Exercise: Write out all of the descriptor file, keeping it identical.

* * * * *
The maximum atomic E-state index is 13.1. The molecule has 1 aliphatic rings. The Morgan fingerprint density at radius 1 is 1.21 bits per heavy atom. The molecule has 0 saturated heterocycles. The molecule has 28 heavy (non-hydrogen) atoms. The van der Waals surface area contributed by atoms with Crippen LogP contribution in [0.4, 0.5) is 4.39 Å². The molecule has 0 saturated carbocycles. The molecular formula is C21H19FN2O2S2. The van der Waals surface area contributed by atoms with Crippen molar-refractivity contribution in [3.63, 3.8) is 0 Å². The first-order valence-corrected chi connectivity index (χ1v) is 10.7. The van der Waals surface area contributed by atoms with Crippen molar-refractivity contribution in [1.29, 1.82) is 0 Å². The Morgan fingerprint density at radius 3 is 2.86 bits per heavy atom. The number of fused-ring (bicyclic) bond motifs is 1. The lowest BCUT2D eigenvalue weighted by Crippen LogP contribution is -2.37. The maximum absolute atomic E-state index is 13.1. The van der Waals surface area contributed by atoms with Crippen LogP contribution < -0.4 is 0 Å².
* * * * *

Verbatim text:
The maximum atomic E-state index is 13.1. The molecule has 1 aliphatic rings. The Morgan fingerprint density at radius 1 is 1.21 bits per heavy atom. The molecule has 0 saturated heterocycles. The molecule has 28 heavy (non-hydrogen) atoms. The van der Waals surface area contributed by atoms with Crippen LogP contribution in [0.4, 0.5) is 4.39 Å². The molecule has 0 saturated carbocycles. The molecular formula is C21H19FN2O2S2. The van der Waals surface area contributed by atoms with Crippen molar-refractivity contribution in [3.63, 3.8) is 0 Å². The first-order valence-corrected chi connectivity index (χ1v) is 10.7. The van der Waals surface area contributed by atoms with Crippen molar-refractivity contribution in [1.29, 1.82) is 0 Å². The Morgan fingerprint density at radius 3 is 2.86 bits per heavy atom. The number of fused-ring (bicyclic) bond motifs is 1. The lowest BCUT2D eigenvalue weighted by Crippen LogP contribution is -2.37. The maximum absolute atomic E-state index is 13.1. The van der Waals surface area contributed by atoms with Crippen LogP contribution < -0.4 is 0 Å².